How to plaster a wall: Step by Step guide
Plastering a wall is pretty straightforward. You will need scaffolding, plastic sheeting, a wire mesh lath; some insulation to keep the heat in (or out depending on where you live); and of course your plaster mix.
You can make your own plaster if desired, but it is much more expensive than buying it pre-mixed from a supplier.
So getting hold of your plaster, and having prepared the wall by rendering, priming and screening; we can move onto actually putting the plaster on.
Here, we will take you through the steps to plaster a wall and answer the common questions about plastering a wall.
Start by filling in any holes and cracks with a suitable filler. We used drywall filler to fill the divots out of the render.
Brush off the excess that is not filled into the crack, then leave to dry overnight.
Before we can put our first coat of plaster on, we need to lightly sand the dried filler. You can also use a file or a grout scraper if you want.
We are going to apply an undercoat using synthetic gypsum, such powder that is added to water and mixed into our plaster. Pour in your required amount of powder into the water, then mix together with a trowel. We are aiming for a thick paste that you can stand on without it breaking away but still runs of the trowel if tipped on its edge.
Wear disposable gloves, eye protection and cover exposed skin for this next step as plastering is dusty. It can be very uncomfortable if it gets into your eyes or your skin.
Get the edge of the trowel and scoop up some paste from the top. Apply this onto the vertical surface so that when you drop it from a small height, it evenly falls to cover the wall. If the plaster starts to break away in large chunks, then you might need to add more water.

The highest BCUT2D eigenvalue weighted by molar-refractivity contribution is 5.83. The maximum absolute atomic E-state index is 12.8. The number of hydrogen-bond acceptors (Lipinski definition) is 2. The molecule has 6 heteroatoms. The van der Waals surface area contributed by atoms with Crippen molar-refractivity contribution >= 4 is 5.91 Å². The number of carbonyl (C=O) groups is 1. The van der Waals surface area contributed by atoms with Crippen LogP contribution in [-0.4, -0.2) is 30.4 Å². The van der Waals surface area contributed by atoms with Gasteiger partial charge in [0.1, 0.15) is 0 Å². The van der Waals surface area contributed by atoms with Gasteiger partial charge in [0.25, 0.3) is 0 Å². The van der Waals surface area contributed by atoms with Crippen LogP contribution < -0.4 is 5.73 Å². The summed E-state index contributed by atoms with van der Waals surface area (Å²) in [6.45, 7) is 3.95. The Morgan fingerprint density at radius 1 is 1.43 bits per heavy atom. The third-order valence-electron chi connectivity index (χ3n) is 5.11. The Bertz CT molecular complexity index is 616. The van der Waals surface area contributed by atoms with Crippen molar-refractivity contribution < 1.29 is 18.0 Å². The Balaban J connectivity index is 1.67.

Continue this process along the entire length of the wall; scooping up some paste and dropping it onto the surface, working your way down the wall. Try not to stop halfway or leave any gaps, as you will see later on that it can affect the finished wall.
For very long walls you may need to drag a ladder along behind without resting your trowel on the ground, otherwise, the rungs of the ladder might make uneven marks on your new surface. You can also use an extra pair of hands to carry the paste, although this might slow you down a little.
If you are working on very uneven surfaces then it is best to use several smaller trowels instead, as these will be much easier to keep level than one large trowel. You can also use a cricket bat to beat the surface flat, but again this will slow you down and might hurt your hands.
If you are plastering a very large surface then you may consider renting some scaffolding for the day. If done carefully, no damage should occur and it can make things much easier and more comfortable.
It is hard work plastering so many layers, so you can break it up into sections to make things easier on your back. You will need to wait for each coat to dry before starting the next one, so having an area set aside for this is very useful. If there are any areas that have been missed, remove the tape while the plaster is still wet. If it has dried, scrape off any excess with a knife or rough sandpaper.